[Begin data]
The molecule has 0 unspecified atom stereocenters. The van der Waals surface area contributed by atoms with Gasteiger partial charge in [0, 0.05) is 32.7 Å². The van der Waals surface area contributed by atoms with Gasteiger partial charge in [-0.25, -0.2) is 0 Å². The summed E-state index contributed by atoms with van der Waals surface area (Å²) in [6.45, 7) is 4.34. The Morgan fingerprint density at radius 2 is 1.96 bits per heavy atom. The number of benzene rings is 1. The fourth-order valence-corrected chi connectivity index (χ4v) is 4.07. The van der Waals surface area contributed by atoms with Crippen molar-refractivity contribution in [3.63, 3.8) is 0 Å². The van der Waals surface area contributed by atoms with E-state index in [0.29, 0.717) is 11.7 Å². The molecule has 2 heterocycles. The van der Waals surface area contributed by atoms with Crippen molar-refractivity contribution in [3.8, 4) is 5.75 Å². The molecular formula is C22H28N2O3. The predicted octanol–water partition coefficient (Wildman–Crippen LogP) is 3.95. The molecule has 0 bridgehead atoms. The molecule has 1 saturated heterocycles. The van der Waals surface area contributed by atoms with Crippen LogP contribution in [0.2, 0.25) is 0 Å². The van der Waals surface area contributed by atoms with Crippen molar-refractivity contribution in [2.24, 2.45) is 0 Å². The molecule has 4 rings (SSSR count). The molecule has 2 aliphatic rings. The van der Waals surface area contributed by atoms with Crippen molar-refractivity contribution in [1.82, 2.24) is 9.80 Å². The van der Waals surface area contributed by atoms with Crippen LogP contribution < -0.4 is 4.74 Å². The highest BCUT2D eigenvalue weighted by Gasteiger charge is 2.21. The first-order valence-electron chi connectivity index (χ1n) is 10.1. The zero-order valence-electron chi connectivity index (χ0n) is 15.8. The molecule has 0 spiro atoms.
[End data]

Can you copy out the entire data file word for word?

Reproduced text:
The molecule has 0 unspecified atom stereocenters. The van der Waals surface area contributed by atoms with Gasteiger partial charge in [0, 0.05) is 32.7 Å². The van der Waals surface area contributed by atoms with Gasteiger partial charge in [-0.25, -0.2) is 0 Å². The summed E-state index contributed by atoms with van der Waals surface area (Å²) in [6.45, 7) is 4.34. The Morgan fingerprint density at radius 2 is 1.96 bits per heavy atom. The number of benzene rings is 1. The fourth-order valence-corrected chi connectivity index (χ4v) is 4.07. The van der Waals surface area contributed by atoms with Crippen molar-refractivity contribution in [3.63, 3.8) is 0 Å². The van der Waals surface area contributed by atoms with E-state index in [0.29, 0.717) is 11.7 Å². The molecule has 2 heterocycles. The van der Waals surface area contributed by atoms with Crippen molar-refractivity contribution in [3.8, 4) is 5.75 Å². The molecular formula is C22H28N2O3. The predicted octanol–water partition coefficient (Wildman–Crippen LogP) is 3.95. The molecule has 0 bridgehead atoms. The molecule has 1 saturated heterocycles. The van der Waals surface area contributed by atoms with Crippen LogP contribution in [0.2, 0.25) is 0 Å². The van der Waals surface area contributed by atoms with Crippen molar-refractivity contribution in [2.24, 2.45) is 0 Å². The molecule has 4 rings (SSSR count). The molecule has 2 aliphatic rings. The van der Waals surface area contributed by atoms with Crippen molar-refractivity contribution in [1.82, 2.24) is 9.80 Å². The van der Waals surface area contributed by atoms with Crippen LogP contribution < -0.4 is 4.74 Å². The highest BCUT2D eigenvalue weighted by Gasteiger charge is 2.21. The first-order valence-electron chi connectivity index (χ1n) is 10.1. The zero-order valence-electron chi connectivity index (χ0n) is 15.8. The molecule has 0 spiro atoms.